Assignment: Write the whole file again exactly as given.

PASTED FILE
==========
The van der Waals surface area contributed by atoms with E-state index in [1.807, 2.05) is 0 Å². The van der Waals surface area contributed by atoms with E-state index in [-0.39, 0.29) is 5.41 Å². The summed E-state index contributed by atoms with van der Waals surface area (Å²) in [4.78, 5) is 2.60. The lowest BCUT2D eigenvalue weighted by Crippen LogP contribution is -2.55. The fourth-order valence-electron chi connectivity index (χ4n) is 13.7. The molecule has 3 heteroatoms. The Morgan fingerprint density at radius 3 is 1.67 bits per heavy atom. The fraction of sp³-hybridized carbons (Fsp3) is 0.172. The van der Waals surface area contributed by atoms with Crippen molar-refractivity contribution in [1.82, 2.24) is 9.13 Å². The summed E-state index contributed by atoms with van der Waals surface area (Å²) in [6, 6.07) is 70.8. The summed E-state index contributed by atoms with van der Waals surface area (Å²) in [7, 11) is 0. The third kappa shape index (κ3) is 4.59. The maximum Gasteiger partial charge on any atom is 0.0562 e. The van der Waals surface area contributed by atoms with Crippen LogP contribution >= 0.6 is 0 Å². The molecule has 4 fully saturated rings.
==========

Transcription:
The van der Waals surface area contributed by atoms with E-state index in [1.807, 2.05) is 0 Å². The van der Waals surface area contributed by atoms with E-state index in [-0.39, 0.29) is 5.41 Å². The summed E-state index contributed by atoms with van der Waals surface area (Å²) in [4.78, 5) is 2.60. The lowest BCUT2D eigenvalue weighted by Crippen LogP contribution is -2.55. The fourth-order valence-electron chi connectivity index (χ4n) is 13.7. The molecule has 3 heteroatoms. The Morgan fingerprint density at radius 3 is 1.67 bits per heavy atom. The fraction of sp³-hybridized carbons (Fsp3) is 0.172. The van der Waals surface area contributed by atoms with Crippen molar-refractivity contribution in [1.82, 2.24) is 9.13 Å². The summed E-state index contributed by atoms with van der Waals surface area (Å²) in [6, 6.07) is 70.8. The summed E-state index contributed by atoms with van der Waals surface area (Å²) in [7, 11) is 0. The third kappa shape index (κ3) is 4.59. The maximum Gasteiger partial charge on any atom is 0.0562 e. The van der Waals surface area contributed by atoms with Crippen LogP contribution >= 0.6 is 0 Å². The molecule has 4 fully saturated rings.